Treatise on the Origin, Progressive Improvement, and Present State of the Manufacture of Porcelain and Glass

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A. & R. Spottiswoode, 1832 - Glass - 334 pages
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Page 124 - Who, when he saw the first sand or ashes, by a casual intenseness of heat, melted into a metalline form, rugged with excrescences, and clouded with impurities, would have imagined, that in this shapeless lump lay concealed so many conveniencies of life, as would in time constitute a great part of the happiness of the world...
Page 17 - ... biscuit, distinguished as jasper, having in general all the properties of the basaltes, with a very important addition, the capability of receiving through its whole substance from the admixture of metallic oxides, the same colours as those oxides communicate to glass or enamel in fusion. This peculiar property...
Page 69 - This, sire, is a condition to which those who force you to act contrary to your own good disposition can never reduce me; because I am prepared for death, and because your whole people have not the power to compel a single potter to bend his knees before images which he has made.
Page 204 - ... grinding and smoothing of a great number of plates of large dimensions, which by means of machinery are thus made to move with great velocity, and in all directions. The next process is that of polishing. For this purpose a substance is used, known in commerce and the arts as colcothar or crocus mortis.
Page 67 - I mix with 27 parts of felspar, 18 of borax, 4 of Lynn sand, 3 of nitre, 3 of soda, and 3 of Cornwall China clay. This mixture is to be melted to a frit, and is then to be ground to a fine powder, 3 parts of calcined borax being added previously to the grinding.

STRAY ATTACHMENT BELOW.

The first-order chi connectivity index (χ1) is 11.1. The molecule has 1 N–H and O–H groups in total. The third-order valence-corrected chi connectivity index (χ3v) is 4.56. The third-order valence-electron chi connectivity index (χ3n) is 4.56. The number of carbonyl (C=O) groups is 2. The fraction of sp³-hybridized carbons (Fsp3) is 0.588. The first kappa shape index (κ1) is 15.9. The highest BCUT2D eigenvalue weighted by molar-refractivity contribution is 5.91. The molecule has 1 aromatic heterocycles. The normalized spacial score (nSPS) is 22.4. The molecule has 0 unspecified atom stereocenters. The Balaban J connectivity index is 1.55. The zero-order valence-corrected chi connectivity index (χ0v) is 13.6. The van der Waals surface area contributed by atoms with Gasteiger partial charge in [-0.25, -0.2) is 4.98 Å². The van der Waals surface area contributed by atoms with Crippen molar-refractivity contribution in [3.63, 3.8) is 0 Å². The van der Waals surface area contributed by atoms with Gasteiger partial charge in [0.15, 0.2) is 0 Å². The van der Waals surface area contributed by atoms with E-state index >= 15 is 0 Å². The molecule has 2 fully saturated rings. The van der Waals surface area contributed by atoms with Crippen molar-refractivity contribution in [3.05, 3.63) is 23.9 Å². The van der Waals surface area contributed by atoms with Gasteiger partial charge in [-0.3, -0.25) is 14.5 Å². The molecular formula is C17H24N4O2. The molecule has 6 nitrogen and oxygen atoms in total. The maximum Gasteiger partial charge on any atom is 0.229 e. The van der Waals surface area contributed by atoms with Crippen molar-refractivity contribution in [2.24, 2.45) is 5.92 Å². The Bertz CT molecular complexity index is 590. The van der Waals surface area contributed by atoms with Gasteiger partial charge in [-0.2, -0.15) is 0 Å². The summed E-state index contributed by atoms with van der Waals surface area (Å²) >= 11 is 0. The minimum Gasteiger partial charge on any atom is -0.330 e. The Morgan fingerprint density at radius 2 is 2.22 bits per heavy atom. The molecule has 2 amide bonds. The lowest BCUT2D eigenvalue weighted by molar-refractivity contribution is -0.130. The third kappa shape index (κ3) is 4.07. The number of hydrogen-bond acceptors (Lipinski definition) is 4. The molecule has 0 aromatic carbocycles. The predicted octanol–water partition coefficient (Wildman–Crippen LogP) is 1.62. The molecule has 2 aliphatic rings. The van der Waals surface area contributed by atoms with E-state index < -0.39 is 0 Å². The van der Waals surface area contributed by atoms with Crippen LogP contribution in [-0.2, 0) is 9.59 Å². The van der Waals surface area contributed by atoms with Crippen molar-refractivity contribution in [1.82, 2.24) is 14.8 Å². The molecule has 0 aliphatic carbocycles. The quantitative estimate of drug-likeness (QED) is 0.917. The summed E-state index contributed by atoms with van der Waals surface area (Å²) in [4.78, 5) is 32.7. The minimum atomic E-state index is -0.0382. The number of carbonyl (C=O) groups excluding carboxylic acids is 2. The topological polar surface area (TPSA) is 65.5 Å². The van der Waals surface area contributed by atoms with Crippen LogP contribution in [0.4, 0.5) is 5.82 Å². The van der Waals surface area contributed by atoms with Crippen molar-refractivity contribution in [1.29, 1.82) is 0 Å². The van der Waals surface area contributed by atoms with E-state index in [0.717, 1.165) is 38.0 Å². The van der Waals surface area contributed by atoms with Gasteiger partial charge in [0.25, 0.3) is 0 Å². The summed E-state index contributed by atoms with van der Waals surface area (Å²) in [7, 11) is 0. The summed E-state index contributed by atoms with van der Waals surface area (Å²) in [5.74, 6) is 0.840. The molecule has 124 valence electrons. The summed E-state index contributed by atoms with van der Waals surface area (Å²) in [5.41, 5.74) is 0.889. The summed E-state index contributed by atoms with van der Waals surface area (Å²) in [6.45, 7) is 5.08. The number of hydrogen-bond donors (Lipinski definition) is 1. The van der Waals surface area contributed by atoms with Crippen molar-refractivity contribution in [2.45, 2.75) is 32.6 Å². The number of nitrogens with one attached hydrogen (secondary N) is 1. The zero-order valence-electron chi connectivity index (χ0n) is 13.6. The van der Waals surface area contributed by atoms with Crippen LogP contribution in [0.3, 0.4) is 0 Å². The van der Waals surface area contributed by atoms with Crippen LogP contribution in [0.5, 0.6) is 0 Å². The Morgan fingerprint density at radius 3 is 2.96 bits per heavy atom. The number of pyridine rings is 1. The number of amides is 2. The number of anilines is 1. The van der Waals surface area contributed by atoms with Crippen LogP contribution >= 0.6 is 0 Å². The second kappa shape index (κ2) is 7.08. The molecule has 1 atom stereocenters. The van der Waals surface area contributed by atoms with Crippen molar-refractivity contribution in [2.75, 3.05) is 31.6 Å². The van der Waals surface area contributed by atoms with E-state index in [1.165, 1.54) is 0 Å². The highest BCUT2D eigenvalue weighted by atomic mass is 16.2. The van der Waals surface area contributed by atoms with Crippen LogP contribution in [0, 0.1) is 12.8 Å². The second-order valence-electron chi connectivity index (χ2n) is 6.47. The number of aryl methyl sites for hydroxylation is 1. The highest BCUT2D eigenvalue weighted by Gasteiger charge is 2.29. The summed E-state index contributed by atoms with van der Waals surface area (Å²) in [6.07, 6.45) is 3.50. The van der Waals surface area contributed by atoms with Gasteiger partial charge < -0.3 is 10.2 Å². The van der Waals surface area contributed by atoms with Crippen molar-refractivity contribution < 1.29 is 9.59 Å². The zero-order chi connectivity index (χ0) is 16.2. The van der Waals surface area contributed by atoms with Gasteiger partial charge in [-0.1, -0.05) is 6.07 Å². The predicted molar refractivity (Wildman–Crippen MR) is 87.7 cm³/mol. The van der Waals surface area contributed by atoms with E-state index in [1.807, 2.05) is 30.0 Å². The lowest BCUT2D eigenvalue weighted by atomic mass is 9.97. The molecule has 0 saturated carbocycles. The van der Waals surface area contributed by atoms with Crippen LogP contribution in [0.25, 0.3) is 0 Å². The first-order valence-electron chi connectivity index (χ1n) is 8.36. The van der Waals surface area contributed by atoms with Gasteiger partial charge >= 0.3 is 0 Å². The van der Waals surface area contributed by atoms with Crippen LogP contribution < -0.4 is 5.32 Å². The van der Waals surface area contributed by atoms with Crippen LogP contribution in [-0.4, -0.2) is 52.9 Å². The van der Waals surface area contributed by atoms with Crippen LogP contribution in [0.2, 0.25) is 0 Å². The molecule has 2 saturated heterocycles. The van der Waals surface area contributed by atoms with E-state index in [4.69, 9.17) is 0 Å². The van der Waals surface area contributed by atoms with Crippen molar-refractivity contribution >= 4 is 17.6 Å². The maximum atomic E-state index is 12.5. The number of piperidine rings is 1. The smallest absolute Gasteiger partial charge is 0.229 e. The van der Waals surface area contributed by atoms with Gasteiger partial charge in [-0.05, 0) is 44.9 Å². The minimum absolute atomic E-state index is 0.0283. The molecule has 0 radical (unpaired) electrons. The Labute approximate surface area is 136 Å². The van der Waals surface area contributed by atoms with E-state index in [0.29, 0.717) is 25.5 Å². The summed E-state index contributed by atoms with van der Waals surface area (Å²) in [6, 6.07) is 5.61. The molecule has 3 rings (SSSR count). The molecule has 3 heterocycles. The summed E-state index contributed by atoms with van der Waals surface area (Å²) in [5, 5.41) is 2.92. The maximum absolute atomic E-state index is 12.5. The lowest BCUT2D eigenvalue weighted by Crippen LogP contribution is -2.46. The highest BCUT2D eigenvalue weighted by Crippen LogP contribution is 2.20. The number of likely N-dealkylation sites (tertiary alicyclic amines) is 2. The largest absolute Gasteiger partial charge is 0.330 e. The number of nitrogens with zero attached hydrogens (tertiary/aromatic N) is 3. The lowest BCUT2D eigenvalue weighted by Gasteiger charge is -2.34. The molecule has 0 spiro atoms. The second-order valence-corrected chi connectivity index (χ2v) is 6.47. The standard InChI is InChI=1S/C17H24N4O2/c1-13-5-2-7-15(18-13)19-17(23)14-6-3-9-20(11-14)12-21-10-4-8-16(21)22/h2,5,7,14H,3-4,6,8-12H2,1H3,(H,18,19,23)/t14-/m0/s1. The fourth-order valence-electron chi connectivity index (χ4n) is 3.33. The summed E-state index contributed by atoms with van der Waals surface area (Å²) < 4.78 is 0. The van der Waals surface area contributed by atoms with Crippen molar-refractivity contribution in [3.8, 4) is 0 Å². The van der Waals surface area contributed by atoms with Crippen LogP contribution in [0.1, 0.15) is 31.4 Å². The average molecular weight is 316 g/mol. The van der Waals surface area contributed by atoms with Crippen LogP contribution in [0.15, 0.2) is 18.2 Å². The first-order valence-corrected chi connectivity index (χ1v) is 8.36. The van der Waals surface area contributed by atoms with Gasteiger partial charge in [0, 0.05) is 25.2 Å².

Page 16 - Amsterdam to the furthest part of Sweden, and from Dunkirk to the extremity of the south of France, one is served at every inn upon English ware. Spain, Portugal, and Italy are supplied with it ; and vessels are loaded with it for the East Indies, the West Indies, and the continent of America.
Page 125 - Yet by some such fortuitous liquefaction was mankind taught to procure a body at once in a high degree solid and transparent, which might admit; the light of the sun, and exclude the violence of the wind ; which might extend the sight of the philosopher to new ranges of existence, and charm him at one time with the unbounded extent of the material creation, and at another with the endless subordination of animal life; and, what is yet of more importance, might supply the decays of nature, and succour...
Page 93 - White oxide of tin, 1 Mix the ingredients well in a biscuit-ware mortar, and having put them on a piece of Dutch tile in the muffle, make it gradually red-hot, and suffer it to cool.
Page 249 - ... he was enabled to devote more of his earnings to the prosecution of experiments, which he thenceforth undertook upon a scale more likely by their results to reward his perseverance. In this pursuit he was still exposed to numerous accidents and difficulties, which would have deterred most persons from continuing the research. His furnace, which he had constructed with his own hands, out of such materials as he could procure, and which was capable of melting at once 200 Ibs. weight of glass, proved...
Page 20 - The reconveyance of the finished goods to the different parts of this island, where they are shipped for every foreign market that is open to the earthenwares of England.

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